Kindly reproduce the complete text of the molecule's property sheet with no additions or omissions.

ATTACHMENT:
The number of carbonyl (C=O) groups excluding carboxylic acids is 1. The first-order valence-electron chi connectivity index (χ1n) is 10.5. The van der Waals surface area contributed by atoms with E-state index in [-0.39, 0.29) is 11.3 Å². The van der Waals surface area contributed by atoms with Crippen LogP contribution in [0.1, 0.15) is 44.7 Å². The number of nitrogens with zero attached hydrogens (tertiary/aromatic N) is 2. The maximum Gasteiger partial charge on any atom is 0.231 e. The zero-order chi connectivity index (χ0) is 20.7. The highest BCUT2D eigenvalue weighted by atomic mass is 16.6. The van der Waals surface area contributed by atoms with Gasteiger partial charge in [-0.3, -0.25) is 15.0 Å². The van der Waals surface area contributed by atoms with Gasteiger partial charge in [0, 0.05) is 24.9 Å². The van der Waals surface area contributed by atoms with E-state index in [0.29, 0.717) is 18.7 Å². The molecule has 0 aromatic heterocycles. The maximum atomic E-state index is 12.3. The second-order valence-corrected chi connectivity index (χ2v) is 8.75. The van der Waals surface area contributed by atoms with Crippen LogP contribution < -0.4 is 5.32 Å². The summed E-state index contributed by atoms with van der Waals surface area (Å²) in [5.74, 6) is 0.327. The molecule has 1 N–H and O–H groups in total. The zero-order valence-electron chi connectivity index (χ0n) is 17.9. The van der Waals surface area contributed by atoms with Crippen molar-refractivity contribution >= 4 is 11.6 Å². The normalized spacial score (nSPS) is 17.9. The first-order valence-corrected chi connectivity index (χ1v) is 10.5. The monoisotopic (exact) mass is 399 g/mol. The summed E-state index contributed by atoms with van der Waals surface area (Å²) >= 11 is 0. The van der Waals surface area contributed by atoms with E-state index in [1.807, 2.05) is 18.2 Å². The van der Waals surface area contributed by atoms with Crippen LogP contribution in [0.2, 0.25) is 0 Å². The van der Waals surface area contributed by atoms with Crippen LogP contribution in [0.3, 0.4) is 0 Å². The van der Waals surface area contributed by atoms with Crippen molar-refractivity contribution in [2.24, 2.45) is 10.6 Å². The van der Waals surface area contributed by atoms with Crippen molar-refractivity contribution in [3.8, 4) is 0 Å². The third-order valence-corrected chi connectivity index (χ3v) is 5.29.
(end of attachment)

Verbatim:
The number of carbonyl (C=O) groups excluding carboxylic acids is 1. The first-order valence-electron chi connectivity index (χ1n) is 10.5. The van der Waals surface area contributed by atoms with E-state index in [-0.39, 0.29) is 11.3 Å². The van der Waals surface area contributed by atoms with Crippen LogP contribution in [0.1, 0.15) is 44.7 Å². The number of nitrogens with zero attached hydrogens (tertiary/aromatic N) is 2. The maximum Gasteiger partial charge on any atom is 0.231 e. The zero-order chi connectivity index (χ0) is 20.7. The highest BCUT2D eigenvalue weighted by atomic mass is 16.6. The van der Waals surface area contributed by atoms with Gasteiger partial charge in [-0.3, -0.25) is 15.0 Å². The van der Waals surface area contributed by atoms with Gasteiger partial charge in [0, 0.05) is 24.9 Å². The van der Waals surface area contributed by atoms with E-state index in [0.29, 0.717) is 18.7 Å². The molecule has 0 aromatic heterocycles. The maximum atomic E-state index is 12.3. The second-order valence-corrected chi connectivity index (χ2v) is 8.75. The van der Waals surface area contributed by atoms with Crippen LogP contribution < -0.4 is 5.32 Å². The summed E-state index contributed by atoms with van der Waals surface area (Å²) in [5.74, 6) is 0.327. The molecule has 1 N–H and O–H groups in total. The zero-order valence-electron chi connectivity index (χ0n) is 17.9. The van der Waals surface area contributed by atoms with Crippen molar-refractivity contribution >= 4 is 11.6 Å². The normalized spacial score (nSPS) is 17.9. The first-order valence-corrected chi connectivity index (χ1v) is 10.5. The monoisotopic (exact) mass is 399 g/mol. The summed E-state index contributed by atoms with van der Waals surface area (Å²) >= 11 is 0. The van der Waals surface area contributed by atoms with E-state index in [1.807, 2.05) is 18.2 Å². The van der Waals surface area contributed by atoms with Crippen LogP contribution in [0.2, 0.25) is 0 Å². The van der Waals surface area contributed by atoms with Crippen LogP contribution in [0.3, 0.4) is 0 Å². The van der Waals surface area contributed by atoms with Crippen molar-refractivity contribution in [2.24, 2.45) is 10.6 Å². The van der Waals surface area contributed by atoms with Crippen molar-refractivity contribution in [3.8, 4) is 0 Å². The third-order valence-corrected chi connectivity index (χ3v) is 5.29.